The New Balance M1300CP still breaks the bank.

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After yesterday’s hyperventilating love letter to the New Balance M996 in that beautiful U.S-made form, we’ll stay on topic. If 1982’s dazzlingly expensive debut of the M990 had runners reeling but ultimately drooling like Homer Simpson at Ned Flanders’ Assassin joints, the late 1984 ads announcing the M1300 took it to the next pricepoint plateau. You think the LeBron 9 Elite RRP was hard to swallow? Try $140 plus tax in 1985. Goddamn. New Balance explained the wild cost with talk of premium materials and never-before seen midsole innovations, plus the definitive fit to give runners an Aston Martin for their feet. We love the old ads for their excellent long-form copywriting and total honesty in announcing that you probably wouldn’t be able to afford them.

We like to see NB as the antithesis of the big sponsorships, faraway manufacture and unnecessary additives (which, more often than not, it is), but they broke the pricetag seal and unleashed a whole Pandora’s box of expensive footwear on us, so, in a roundabout way, that product you see as the anti-NB, probably owes part of its high cost to shoes like this innocent looking runner. It’s total assumption on our part of course, but the M990, M1300 and adidas Forum are legendarily expensive shoes compared to their rivals on the shelves back in the day. Operating as a reverse of the way new athletic world records set standards for lower finishing times, the cost of shoes rising set a higher numerical expectations. We recall the Nike Epic dropping shortly afterwards with a big price (though not an NB cost) attached, during one of the greatest years for running shoe releases that still had some subtlety and secrets in the soles.

So why was the M1300 so pricey? A EVA layer contained in polyurethane shell was something very new indeed, birthing ENCAP technology. The new last was engineered for a superior fit. Even the footbed’s blend of PU, nylon and some other synthetic fabric was something different too. The Achilles’ heel was taken into consideration with a supportive section and heel stability was catered for with a device engineered especially for this shoe. Back in the day you got the pick of widths too. And while synthetic lightness is a selling point now, back in the day, nobody was going to try to sell you something like this without giving you a beautiful-quality nubuck (which flexes very nicely) as further justification. While we curse PU soles for their habit of crumbling, like Nosferatu in the sunlight, it’s nice that all these years later, none of those elements sound like gimmicky bullshit. This shoe just sounds like a luxury ride with common sense at the core.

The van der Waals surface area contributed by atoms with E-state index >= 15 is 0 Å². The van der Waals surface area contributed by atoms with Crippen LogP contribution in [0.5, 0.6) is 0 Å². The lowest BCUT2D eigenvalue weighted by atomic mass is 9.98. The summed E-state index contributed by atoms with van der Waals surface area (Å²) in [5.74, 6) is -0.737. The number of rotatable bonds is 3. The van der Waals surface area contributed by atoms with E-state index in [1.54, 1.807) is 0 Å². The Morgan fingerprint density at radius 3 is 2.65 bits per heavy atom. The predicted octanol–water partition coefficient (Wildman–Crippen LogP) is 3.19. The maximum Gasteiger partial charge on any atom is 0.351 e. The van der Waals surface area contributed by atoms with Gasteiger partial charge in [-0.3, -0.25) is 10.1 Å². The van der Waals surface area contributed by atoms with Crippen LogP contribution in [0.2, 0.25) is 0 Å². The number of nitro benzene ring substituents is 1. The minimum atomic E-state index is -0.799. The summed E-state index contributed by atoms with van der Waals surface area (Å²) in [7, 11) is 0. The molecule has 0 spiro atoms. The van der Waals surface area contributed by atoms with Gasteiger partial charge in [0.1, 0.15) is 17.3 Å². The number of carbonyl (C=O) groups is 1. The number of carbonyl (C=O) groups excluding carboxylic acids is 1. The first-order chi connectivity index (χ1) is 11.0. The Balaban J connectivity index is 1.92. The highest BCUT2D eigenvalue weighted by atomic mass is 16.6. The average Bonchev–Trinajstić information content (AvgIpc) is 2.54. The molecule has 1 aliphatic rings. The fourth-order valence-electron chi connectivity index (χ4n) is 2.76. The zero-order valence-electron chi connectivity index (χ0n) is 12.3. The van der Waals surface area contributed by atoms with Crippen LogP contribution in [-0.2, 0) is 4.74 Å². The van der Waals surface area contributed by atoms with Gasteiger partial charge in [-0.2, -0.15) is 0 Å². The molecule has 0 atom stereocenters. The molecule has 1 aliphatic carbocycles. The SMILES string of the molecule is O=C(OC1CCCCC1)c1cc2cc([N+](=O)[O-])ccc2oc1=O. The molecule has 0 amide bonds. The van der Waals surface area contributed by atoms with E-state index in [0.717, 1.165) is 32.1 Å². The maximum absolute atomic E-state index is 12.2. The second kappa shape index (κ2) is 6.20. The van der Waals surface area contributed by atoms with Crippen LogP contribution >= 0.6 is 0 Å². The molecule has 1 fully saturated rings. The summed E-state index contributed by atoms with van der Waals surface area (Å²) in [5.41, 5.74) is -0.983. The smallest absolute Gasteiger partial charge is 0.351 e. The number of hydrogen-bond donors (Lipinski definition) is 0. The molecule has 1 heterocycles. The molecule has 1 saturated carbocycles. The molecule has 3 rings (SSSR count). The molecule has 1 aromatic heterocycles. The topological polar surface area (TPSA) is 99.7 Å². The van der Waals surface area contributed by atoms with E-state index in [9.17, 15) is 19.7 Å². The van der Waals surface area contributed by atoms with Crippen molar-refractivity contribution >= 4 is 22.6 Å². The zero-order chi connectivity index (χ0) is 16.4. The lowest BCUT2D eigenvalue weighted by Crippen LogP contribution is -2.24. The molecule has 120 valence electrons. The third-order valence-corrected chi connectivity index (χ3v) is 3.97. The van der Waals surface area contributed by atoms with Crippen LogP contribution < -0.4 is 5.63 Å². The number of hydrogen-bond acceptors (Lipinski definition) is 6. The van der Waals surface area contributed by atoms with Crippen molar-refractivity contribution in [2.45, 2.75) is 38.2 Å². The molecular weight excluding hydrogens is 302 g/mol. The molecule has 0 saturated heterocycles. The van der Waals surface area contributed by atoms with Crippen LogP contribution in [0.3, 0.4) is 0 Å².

We’d like to shake our heads and say that they don’t make ’em like they used to, but fortunately New Balance is one of the few that doesn’t apply to. The M1300CP’s mix of burnt orange and a lighter orange is another perfect spring drop from NB’s American home. You don’t have to be a connoisseur to appreciate this model’s silhouette, versatility and extreme comfort, but it’s worth knowing that this is a design that helped change the game. No synthetic history-making or storytelling needed. These are in the Crooked Tongues store right now.

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